Where is the International Space Station?
Circling Earth only 400 km above us, the International Space Station is closer than you might think. In May this year it will take ESA astronaut Luca Parmitano and his crewmates Karen Nyberg and Fyodor Yurchikhin less than six hours to reach the Station in their Soyuz spacecraft. Their return flight to Earth six months later will be even shorter, landing in Kazachstan around three hours after departure.
This photo was taken almost two years ago from Space Shuttle Discovery as it left the Station for Earth on her last voyage before retirement. ESA’s Automated Transfer Vehicle Johannes Kepler is docked with the Station at the bottom of the photo, while the golden module at the top is Japan’s own supply ferry.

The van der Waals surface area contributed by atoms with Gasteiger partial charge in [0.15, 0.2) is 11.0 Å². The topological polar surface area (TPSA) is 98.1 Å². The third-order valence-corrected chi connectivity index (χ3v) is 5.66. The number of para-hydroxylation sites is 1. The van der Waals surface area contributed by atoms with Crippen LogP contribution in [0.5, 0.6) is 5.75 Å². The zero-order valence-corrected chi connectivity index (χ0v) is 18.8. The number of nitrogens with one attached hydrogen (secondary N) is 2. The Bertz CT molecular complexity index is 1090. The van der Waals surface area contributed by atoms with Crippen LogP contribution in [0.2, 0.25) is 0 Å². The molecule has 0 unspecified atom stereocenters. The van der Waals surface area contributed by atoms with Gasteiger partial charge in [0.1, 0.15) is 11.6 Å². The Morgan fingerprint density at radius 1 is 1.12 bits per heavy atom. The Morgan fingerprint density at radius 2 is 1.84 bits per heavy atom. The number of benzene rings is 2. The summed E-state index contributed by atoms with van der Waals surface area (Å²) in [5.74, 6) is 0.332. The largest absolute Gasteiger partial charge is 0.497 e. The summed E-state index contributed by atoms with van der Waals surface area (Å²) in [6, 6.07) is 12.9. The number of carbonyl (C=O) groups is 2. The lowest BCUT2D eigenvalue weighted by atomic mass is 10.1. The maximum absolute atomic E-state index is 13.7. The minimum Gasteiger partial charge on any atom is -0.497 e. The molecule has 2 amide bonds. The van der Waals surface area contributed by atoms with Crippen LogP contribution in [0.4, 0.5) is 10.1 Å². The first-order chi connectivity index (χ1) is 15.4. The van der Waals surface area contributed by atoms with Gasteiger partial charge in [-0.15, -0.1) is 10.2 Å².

The Station circles Earth at 28 800 km/h, taking only 90 minutes to complete a full circuit. It can be seen and photographed without special equipment as it passes overhead. As it moves so fast, the hard part is to know when and where to look. ESA’s tracker shows you where the Station is at any time.
Once you know where the Space Station will be, it is best to wait for dawn or dusk. The Space Station looks like a very bright star or aircraft gliding through the sky. Use a tripod and set the shutter speed to a long exposure of up to a minute. The Station will always arrive from the west and will show up as a white streak in the photograph.